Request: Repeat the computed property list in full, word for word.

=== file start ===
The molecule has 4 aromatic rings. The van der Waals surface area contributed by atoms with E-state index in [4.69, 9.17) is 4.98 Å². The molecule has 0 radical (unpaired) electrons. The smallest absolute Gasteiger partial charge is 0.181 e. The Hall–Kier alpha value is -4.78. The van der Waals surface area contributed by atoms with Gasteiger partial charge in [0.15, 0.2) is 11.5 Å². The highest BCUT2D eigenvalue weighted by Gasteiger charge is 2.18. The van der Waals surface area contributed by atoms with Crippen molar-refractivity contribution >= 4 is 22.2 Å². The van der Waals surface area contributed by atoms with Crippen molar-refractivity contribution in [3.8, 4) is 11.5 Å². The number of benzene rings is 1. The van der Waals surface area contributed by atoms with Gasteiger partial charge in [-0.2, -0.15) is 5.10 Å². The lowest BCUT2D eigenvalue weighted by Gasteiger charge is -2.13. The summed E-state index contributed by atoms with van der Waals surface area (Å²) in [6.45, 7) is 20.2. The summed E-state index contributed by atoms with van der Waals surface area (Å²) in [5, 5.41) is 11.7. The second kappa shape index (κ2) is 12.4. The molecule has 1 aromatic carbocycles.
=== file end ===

The molecule has 4 aromatic rings. The van der Waals surface area contributed by atoms with E-state index in [4.69, 9.17) is 4.98 Å². The molecule has 0 radical (unpaired) electrons. The smallest absolute Gasteiger partial charge is 0.181 e. The Hall–Kier alpha value is -4.78. The van der Waals surface area contributed by atoms with Gasteiger partial charge in [0.15, 0.2) is 11.5 Å². The highest BCUT2D eigenvalue weighted by Gasteiger charge is 2.18. The van der Waals surface area contributed by atoms with Crippen molar-refractivity contribution >= 4 is 22.2 Å². The van der Waals surface area contributed by atoms with Crippen molar-refractivity contribution in [3.8, 4) is 11.5 Å². The number of benzene rings is 1. The van der Waals surface area contributed by atoms with Gasteiger partial charge in [-0.2, -0.15) is 5.10 Å². The lowest BCUT2D eigenvalue weighted by Gasteiger charge is -2.13. The summed E-state index contributed by atoms with van der Waals surface area (Å²) in [6.45, 7) is 20.2. The summed E-state index contributed by atoms with van der Waals surface area (Å²) in [5, 5.41) is 11.7. The second kappa shape index (κ2) is 12.4. The molecule has 1 aromatic carbocycles.